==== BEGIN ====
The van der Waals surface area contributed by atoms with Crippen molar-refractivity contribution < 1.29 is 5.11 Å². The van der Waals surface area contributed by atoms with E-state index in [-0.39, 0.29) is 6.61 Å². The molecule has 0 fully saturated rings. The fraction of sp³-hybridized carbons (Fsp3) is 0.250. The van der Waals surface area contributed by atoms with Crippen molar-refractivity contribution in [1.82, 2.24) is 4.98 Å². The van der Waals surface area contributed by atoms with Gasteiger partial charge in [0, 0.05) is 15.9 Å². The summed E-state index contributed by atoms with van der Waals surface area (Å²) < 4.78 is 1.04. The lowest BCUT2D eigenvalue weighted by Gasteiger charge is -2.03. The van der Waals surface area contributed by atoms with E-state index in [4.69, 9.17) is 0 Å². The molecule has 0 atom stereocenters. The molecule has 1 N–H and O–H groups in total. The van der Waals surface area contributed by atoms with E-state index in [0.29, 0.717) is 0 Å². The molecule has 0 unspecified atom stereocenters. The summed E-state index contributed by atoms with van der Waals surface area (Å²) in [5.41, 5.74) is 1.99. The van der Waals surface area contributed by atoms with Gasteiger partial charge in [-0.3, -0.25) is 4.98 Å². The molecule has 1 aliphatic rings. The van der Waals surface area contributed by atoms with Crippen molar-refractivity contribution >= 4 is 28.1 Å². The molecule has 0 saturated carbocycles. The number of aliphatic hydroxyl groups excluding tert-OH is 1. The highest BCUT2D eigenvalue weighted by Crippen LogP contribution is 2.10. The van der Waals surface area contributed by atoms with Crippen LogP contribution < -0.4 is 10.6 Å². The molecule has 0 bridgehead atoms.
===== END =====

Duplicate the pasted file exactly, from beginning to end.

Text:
The van der Waals surface area contributed by atoms with Crippen molar-refractivity contribution < 1.29 is 5.11 Å². The van der Waals surface area contributed by atoms with E-state index in [-0.39, 0.29) is 6.61 Å². The molecule has 0 fully saturated rings. The fraction of sp³-hybridized carbons (Fsp3) is 0.250. The van der Waals surface area contributed by atoms with Crippen molar-refractivity contribution in [1.82, 2.24) is 4.98 Å². The van der Waals surface area contributed by atoms with Gasteiger partial charge in [0, 0.05) is 15.9 Å². The summed E-state index contributed by atoms with van der Waals surface area (Å²) < 4.78 is 1.04. The lowest BCUT2D eigenvalue weighted by Gasteiger charge is -2.03. The van der Waals surface area contributed by atoms with E-state index in [4.69, 9.17) is 0 Å². The molecule has 0 atom stereocenters. The molecule has 1 N–H and O–H groups in total. The van der Waals surface area contributed by atoms with E-state index in [0.29, 0.717) is 0 Å². The molecule has 0 unspecified atom stereocenters. The summed E-state index contributed by atoms with van der Waals surface area (Å²) in [5.41, 5.74) is 1.99. The van der Waals surface area contributed by atoms with Gasteiger partial charge in [-0.3, -0.25) is 4.98 Å². The molecule has 1 aliphatic rings. The van der Waals surface area contributed by atoms with Crippen molar-refractivity contribution >= 4 is 28.1 Å². The molecule has 0 saturated carbocycles. The number of aliphatic hydroxyl groups excluding tert-OH is 1. The highest BCUT2D eigenvalue weighted by Crippen LogP contribution is 2.10. The van der Waals surface area contributed by atoms with Crippen LogP contribution < -0.4 is 10.6 Å². The molecule has 0 bridgehead atoms.